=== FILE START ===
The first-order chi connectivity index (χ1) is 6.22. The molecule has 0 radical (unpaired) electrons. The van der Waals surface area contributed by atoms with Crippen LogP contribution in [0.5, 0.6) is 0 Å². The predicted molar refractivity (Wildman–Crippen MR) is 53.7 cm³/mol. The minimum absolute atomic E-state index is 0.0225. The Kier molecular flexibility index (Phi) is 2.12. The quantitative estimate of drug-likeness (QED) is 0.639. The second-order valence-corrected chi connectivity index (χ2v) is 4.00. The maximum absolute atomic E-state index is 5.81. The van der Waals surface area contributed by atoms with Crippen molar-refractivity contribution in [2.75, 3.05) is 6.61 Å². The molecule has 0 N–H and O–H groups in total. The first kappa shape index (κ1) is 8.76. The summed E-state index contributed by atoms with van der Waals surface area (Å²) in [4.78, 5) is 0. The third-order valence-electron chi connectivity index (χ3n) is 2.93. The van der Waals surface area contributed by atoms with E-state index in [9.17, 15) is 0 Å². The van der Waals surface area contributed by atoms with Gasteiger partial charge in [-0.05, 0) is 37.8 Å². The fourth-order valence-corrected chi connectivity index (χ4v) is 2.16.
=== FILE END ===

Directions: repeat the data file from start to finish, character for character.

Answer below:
The first-order chi connectivity index (χ1) is 6.22. The molecule has 0 radical (unpaired) electrons. The van der Waals surface area contributed by atoms with Crippen LogP contribution in [0.5, 0.6) is 0 Å². The predicted molar refractivity (Wildman–Crippen MR) is 53.7 cm³/mol. The minimum absolute atomic E-state index is 0.0225. The Kier molecular flexibility index (Phi) is 2.12. The quantitative estimate of drug-likeness (QED) is 0.639. The second-order valence-corrected chi connectivity index (χ2v) is 4.00. The maximum absolute atomic E-state index is 5.81. The van der Waals surface area contributed by atoms with Crippen molar-refractivity contribution in [2.75, 3.05) is 6.61 Å². The molecule has 0 N–H and O–H groups in total. The first kappa shape index (κ1) is 8.76. The summed E-state index contributed by atoms with van der Waals surface area (Å²) in [4.78, 5) is 0. The third-order valence-electron chi connectivity index (χ3n) is 2.93. The van der Waals surface area contributed by atoms with E-state index in [9.17, 15) is 0 Å². The van der Waals surface area contributed by atoms with Gasteiger partial charge in [-0.05, 0) is 37.8 Å². The fourth-order valence-corrected chi connectivity index (χ4v) is 2.16.